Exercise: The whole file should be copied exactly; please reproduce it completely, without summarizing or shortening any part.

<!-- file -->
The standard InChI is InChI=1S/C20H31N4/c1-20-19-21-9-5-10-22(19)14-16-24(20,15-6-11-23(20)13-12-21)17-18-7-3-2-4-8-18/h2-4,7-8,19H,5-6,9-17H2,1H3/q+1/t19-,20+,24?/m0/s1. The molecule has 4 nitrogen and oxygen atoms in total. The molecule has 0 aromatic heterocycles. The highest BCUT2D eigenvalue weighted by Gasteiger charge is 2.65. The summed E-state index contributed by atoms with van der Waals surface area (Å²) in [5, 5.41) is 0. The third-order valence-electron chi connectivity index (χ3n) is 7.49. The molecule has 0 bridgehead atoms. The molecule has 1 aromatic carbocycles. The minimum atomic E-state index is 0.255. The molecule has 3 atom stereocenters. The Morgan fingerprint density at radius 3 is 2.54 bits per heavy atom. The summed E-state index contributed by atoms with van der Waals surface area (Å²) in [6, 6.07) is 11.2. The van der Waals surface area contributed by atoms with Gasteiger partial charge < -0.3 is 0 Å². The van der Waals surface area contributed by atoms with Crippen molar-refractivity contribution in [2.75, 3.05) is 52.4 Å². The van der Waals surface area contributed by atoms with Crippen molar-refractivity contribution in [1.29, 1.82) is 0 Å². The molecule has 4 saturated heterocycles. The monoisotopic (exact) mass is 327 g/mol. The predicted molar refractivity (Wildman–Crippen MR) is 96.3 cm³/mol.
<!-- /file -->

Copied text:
The standard InChI is InChI=1S/C20H31N4/c1-20-19-21-9-5-10-22(19)14-16-24(20,15-6-11-23(20)13-12-21)17-18-7-3-2-4-8-18/h2-4,7-8,19H,5-6,9-17H2,1H3/q+1/t19-,20+,24?/m0/s1. The molecule has 4 nitrogen and oxygen atoms in total. The molecule has 0 aromatic heterocycles. The highest BCUT2D eigenvalue weighted by Gasteiger charge is 2.65. The summed E-state index contributed by atoms with van der Waals surface area (Å²) in [5, 5.41) is 0. The third-order valence-electron chi connectivity index (χ3n) is 7.49. The molecule has 0 bridgehead atoms. The molecule has 1 aromatic carbocycles. The minimum atomic E-state index is 0.255. The molecule has 3 atom stereocenters. The Morgan fingerprint density at radius 3 is 2.54 bits per heavy atom. The summed E-state index contributed by atoms with van der Waals surface area (Å²) in [6, 6.07) is 11.2. The van der Waals surface area contributed by atoms with Gasteiger partial charge < -0.3 is 0 Å². The van der Waals surface area contributed by atoms with Crippen molar-refractivity contribution in [2.75, 3.05) is 52.4 Å². The van der Waals surface area contributed by atoms with Crippen molar-refractivity contribution in [1.29, 1.82) is 0 Å². The molecule has 4 saturated heterocycles. The monoisotopic (exact) mass is 327 g/mol. The predicted molar refractivity (Wildman–Crippen MR) is 96.3 cm³/mol.